By Julie Steenhuysen CHICAGO (Reuters) - Clinical trial data on two COVID-19 vaccines show that a coronavirus variant first identified in South Africa is lessening their ability to protect against the illness, underscoring the need to vaccinate vast numbers of people as quickly as possible, scientists said. The vaccines from Novavax Inc and Johnson & Johnson were welcomed as important future weapons in curbing deaths and hospitalizations in a pandemic that has infected more than 101 million people and claimed over 2 million lives worldwide. But they were significantly less effective at prevent...
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A Washington man has been sentenced to three years probation and 30 days of intermittent confinement for participating in the January 6 riot at the U.S. Capitol.
John Cameron was also fined $1,000 and must pay $500 in restitution, according to reports.
As he was sentenced, Cameron reportedly tried to use the fact that the judge in his case was appointed by former President Ronald Reagan.
“Can you guess who my favorite president is?” Cameron asked Senior Judge Thomas F. Hogan before after his own question. "Ronald Reagan."
As The Washington Post points out, Cameron then went on to recite the Pledge of Allegiance, but the judge was not impressed.
Hogan then began grilling Cameron over his choice to go to the Capitol that day, asking him if he indeed thought the riot was "fun," as he'd posted on Facebook.
“No,” Cameron replied. “I picketed within the Capitol, and that was illegal. ... I would never do it again.”
But Hogan was having none of it.
“I keep hearing from Jan. 6 defendants, ‘We’re being prosecuted,’ like it’s a surprise, or ‘We’re being persecuted,’ like it’s unfair. I do not understand that psychology,” Hogan told him. “What irritates me most is that all of you are claiming you’re patriots; you’re not patriots when you attack the Capitol of the United States.”
Hogan told Cameron that he was lucky he wasn't being charged with a felony.
“If you had pleaded to a felony, I would just put you in jail for a long time,” he said. “The court at least hopes that in this three-year period, you don’t engage in any such conduct again."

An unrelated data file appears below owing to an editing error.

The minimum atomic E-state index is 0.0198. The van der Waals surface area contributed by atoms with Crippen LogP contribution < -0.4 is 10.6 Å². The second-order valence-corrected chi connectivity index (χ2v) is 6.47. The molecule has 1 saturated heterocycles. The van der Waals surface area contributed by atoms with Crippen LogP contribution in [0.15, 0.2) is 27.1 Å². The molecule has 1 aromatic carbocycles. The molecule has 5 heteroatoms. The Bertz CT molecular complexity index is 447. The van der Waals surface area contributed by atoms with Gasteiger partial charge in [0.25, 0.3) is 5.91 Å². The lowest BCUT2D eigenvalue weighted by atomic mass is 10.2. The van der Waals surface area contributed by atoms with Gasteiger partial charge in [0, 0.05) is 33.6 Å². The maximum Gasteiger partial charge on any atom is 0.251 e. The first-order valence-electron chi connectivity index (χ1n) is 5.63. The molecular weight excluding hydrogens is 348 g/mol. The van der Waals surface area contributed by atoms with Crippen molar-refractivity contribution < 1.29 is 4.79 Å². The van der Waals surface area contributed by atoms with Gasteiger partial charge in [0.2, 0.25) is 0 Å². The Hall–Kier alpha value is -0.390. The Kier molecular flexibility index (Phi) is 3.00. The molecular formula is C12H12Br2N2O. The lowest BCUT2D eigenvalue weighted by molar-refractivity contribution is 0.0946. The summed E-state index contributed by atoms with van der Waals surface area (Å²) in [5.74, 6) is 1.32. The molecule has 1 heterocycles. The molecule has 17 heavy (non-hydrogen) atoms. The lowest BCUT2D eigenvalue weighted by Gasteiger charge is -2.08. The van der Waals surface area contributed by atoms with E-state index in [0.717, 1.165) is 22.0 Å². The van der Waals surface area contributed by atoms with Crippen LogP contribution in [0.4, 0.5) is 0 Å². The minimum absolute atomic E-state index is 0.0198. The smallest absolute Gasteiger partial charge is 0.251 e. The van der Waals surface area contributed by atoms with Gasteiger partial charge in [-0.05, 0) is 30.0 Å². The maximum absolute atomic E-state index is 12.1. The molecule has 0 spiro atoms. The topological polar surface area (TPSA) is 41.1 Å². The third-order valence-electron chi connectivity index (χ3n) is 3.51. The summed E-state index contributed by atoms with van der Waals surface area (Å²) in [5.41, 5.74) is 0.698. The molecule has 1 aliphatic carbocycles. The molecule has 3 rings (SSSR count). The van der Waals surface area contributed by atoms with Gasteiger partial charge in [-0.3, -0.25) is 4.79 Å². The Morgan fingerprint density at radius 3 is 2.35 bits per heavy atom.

Over-the-counter hearing aids will for the first time be available to tens of millions of Americans, officials said Tuesday, in an effort to cut prices from $5,000 a pair.
"For many Americans who suffer from hearing loss, safe and effective and high quality hearing aids have been unaffordable," health secretary Xavier Becerra told reporters in a briefing.
The action, which should take effect in October, would reduce the cost of a pair of hearing aids by an estimated $2,800 per pair, by removing the requirement to see a doctor or audiologist, added Brian Deese, White House Director of the National Economic Council.
At present, a pair of hearing aids costs in the region of $5,000 per pair in the United States -- far more than other advanced countries such as Britain, where the devices are free.
Children, as well as people with severe hearing loss, would still require a prescription.
President Joe Biden, who had called for the move in an executive order issued last year, said in a statement the rule "makes good on my commitment to lower costs for American families... giving people more choices to improve their health and wellbeing."
One in eight people in the United States -- around 30 million people -- aged 12 years or older has hearing loss in both ears, based on standard hearing examinations, according to the Food and Drug Administration.
The new rule applies to hearing aids that work through air conduction, bringing amplified sound into the ear canal where it moves through the eardrum and the middle ear to reach the inner ear, where the processed signal is sent to the brain.
People with more severe hearing loss may require bone conduction hearing aids that bypass the outer and middle ear.
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With former President Donald Trump under criminal investigation for potentially violating the Espionage Act, aides to former Vice President Mike Pence may be taking the opportunity to inflict more political damage to the former commander-in-chief.
Washington Post columnist Greg Sargent notices that new information leaked to the New York Times draws a striking contrast between how they handled sensitive government information on their way out the door and how Trump's team handled it.
"As Mr. Trump sought to hold on to power, two of Mr. Pence’s senior aides — Marc Short, his chief of staff, and Greg Jacob, his counsel — indexed and boxed all of his government papers, according to three former officials with knowledge of the work," the Times reported. "Mr. Jacob spent the bulk of his final few days in government preparing the final boxes, with the goal of ensuring that Mr. Pence left office without a single paper that did not belong to him, one of the officials said."
Sargent argues that "it’s hard to imagine these points being made without at least tacit awareness on Pence’s part," which means that Pence's allies "might be slipping in the shiv at a vulnerable moment" for Trump.
He also reminds readers that both Jacob and Short delivered valuable testimony to the House Select Committee investigating the January 6 Capitol riots showing that Trump was repeatedly told by legal experts that his scheme to strong-arm Pence into unilaterally throwing out certified electoral votes was unconstitutional.